CALIFORNIA CHESS JOURNAL (Vol. 1 No. 13) October 1987


By Guthrie McClain

(Editor, The California Chess Reporter, 1951 - 1976)


   The "Good Old Days" were not quite as good for Chess as were the games and sports of Bridge, Golf, Tennis, Polo - not to mention Baseball, Football and Basketball. While Chess was existing as an exotic game unknown to the general public, other games were enjoying a "Golden Age" of great popularity and public approval.

   The country was agog about the exploits of Bobby Jones, Walter Hagen and the other golfers; about Big Bill Tilden, Jean Borotra and Helen Wills on the tennis courts; while Ely Culbertson made the front pages of the nation's newspapers during the December, 1931, with "The Battle of the Century" between Culbertson and Sidney S. Lenz. While the nation was going on a binge about their sports heroes and heroines, Chess more or less languished in the closet.

   There was no interest in the newspapers, except that the San Francisco Chronicle and the Los Angeles Times carried chess columns on Sundays. These columns were wonderful for a boy who was starved for any bits or scraps of information concerning chess... I found out later that the conductor of the Chronicle column, Ernest J. Clarke, worked for the paper and did not charge for the column. Stasch Mlotkowski and, later, Harry Borochow followed by Herman Steiner wrote the Times column - to the best of my recollection, they were compensated...

   There was no USCF, no State organization, and only a few places to play chess. The best place to play was the Chess Room of The Mechanics' Institute at 57 Post Street in San Francisco. This chess club was (and still is) the northern California Mecca of chess players. Open all day seven days a week, the Mechanics' Institute was home to such giants as A.J. Fink, Dr. Walter Lovegrove, Charles Woskoff, Prof. G.E.K. Branch, Prof. A.W. Ryder, Bernardo Smith (Director), A.B. Stamer (subsequently Director), Carl Bergmann, Henry Gross, Wm. P. Barlow, D.N. Vedensky, H.J. Ralston, the doctors Henry and Abelson Epsteen and many, many others. Over the years the Mechanics' has invited the great masters of the game to give exhibitions: Capablanca, Maroczy, Pillsbury, Fine, Fischer, Euwe, Alekhine, Petrosian, Spassky, Szabo and Gligoric, to name a few.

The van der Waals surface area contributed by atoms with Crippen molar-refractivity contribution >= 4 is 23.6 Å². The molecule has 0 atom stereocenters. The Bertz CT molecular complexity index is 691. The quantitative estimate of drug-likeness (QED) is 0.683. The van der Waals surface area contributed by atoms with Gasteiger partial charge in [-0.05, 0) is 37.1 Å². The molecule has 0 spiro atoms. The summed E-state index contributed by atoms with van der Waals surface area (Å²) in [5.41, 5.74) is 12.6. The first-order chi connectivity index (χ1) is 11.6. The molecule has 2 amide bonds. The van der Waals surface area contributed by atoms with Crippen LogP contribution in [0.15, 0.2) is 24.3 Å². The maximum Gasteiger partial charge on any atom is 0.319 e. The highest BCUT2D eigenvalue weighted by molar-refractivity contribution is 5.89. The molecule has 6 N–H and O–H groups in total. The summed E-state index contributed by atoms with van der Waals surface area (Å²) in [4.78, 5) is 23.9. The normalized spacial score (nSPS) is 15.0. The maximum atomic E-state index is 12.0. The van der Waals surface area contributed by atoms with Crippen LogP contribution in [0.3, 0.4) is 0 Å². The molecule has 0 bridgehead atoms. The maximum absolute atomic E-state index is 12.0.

My first contact with a grandmaster occurred in 1929 when World Champion Alexander Alekhine came to San Francisco on the last leg of a world tour. The "giants" named above turned out in force against the world's champion; they gave Alekhine a terrible beating. In New York a week later a reporter asked Alekhine were in the world did he find the strongest opposition: "In San Francisco," Alekhine replied, "at a place called the Mechanics' Institute."

   I approached the great man over one of the boards at a moment when Alekhine was waiting. I thrust a copy of my only book on chess, Frank Marshall's Chess Masterpieces, opened to Alekhine's great game vs. Yates: "Will you please sign Dr. Alekhine?" He looked at the binding: "I only sign my own books," he said curtly. My hopes dashed, I slunk away. I hung around all night, however (I was nineteen and my parents had given me permission) and some time in the early morning I walked down to the Ferry Building and caught the first ferry of the day to Oakland. During the last hours of the simultaneous exhibition I observed how many of the games seemed to fall apart for the players. Alexander Alekhine was showing us just why he was the world's greatest player. Through one beautiful move after another, he was turning "lost games" into draws and "draws" into wins.

   A.J. Fink was the club's problem composer. My earliest recollections recall the large demonstration board which had a Fink composition just about everyday; the adjacent blackboard carried the message in Fink's handwriting: "Mate in 2. Please check." In those days, cooks were the bane of a problem composer's life. Fink enlisted the entire club to help find multiple solutions.

   Fink was California State Champion in 1922, 1928, 1929 and co-champion (with Herman Steiner of Los Angeles) in 1945.

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